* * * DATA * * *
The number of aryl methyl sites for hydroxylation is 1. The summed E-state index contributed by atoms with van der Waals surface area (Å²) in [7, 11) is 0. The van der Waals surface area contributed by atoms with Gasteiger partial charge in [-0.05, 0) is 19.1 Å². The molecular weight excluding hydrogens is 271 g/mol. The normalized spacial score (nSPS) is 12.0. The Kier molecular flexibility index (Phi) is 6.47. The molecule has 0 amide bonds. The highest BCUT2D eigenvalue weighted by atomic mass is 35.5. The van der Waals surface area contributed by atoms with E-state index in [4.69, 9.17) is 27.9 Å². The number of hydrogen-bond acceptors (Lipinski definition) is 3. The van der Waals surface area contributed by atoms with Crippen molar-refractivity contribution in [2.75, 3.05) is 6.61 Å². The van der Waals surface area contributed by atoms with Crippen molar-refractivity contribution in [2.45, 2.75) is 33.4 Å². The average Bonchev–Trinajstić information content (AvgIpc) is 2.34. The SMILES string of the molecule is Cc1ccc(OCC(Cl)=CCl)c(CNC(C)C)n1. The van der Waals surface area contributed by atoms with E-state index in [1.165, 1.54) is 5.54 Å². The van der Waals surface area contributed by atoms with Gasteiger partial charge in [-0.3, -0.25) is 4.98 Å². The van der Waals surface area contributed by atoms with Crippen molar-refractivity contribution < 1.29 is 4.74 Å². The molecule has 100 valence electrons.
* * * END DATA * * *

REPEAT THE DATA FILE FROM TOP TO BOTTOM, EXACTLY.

The number of aryl methyl sites for hydroxylation is 1. The summed E-state index contributed by atoms with van der Waals surface area (Å²) in [7, 11) is 0. The van der Waals surface area contributed by atoms with Gasteiger partial charge in [-0.05, 0) is 19.1 Å². The molecular weight excluding hydrogens is 271 g/mol. The normalized spacial score (nSPS) is 12.0. The Kier molecular flexibility index (Phi) is 6.47. The molecule has 0 amide bonds. The highest BCUT2D eigenvalue weighted by atomic mass is 35.5. The van der Waals surface area contributed by atoms with E-state index in [4.69, 9.17) is 27.9 Å². The number of hydrogen-bond acceptors (Lipinski definition) is 3. The van der Waals surface area contributed by atoms with Crippen molar-refractivity contribution in [2.75, 3.05) is 6.61 Å². The van der Waals surface area contributed by atoms with Crippen molar-refractivity contribution in [2.45, 2.75) is 33.4 Å². The average Bonchev–Trinajstić information content (AvgIpc) is 2.34. The SMILES string of the molecule is Cc1ccc(OCC(Cl)=CCl)c(CNC(C)C)n1. The van der Waals surface area contributed by atoms with E-state index in [1.165, 1.54) is 5.54 Å². The van der Waals surface area contributed by atoms with Gasteiger partial charge in [-0.3, -0.25) is 4.98 Å². The van der Waals surface area contributed by atoms with Crippen molar-refractivity contribution < 1.29 is 4.74 Å². The molecule has 100 valence electrons.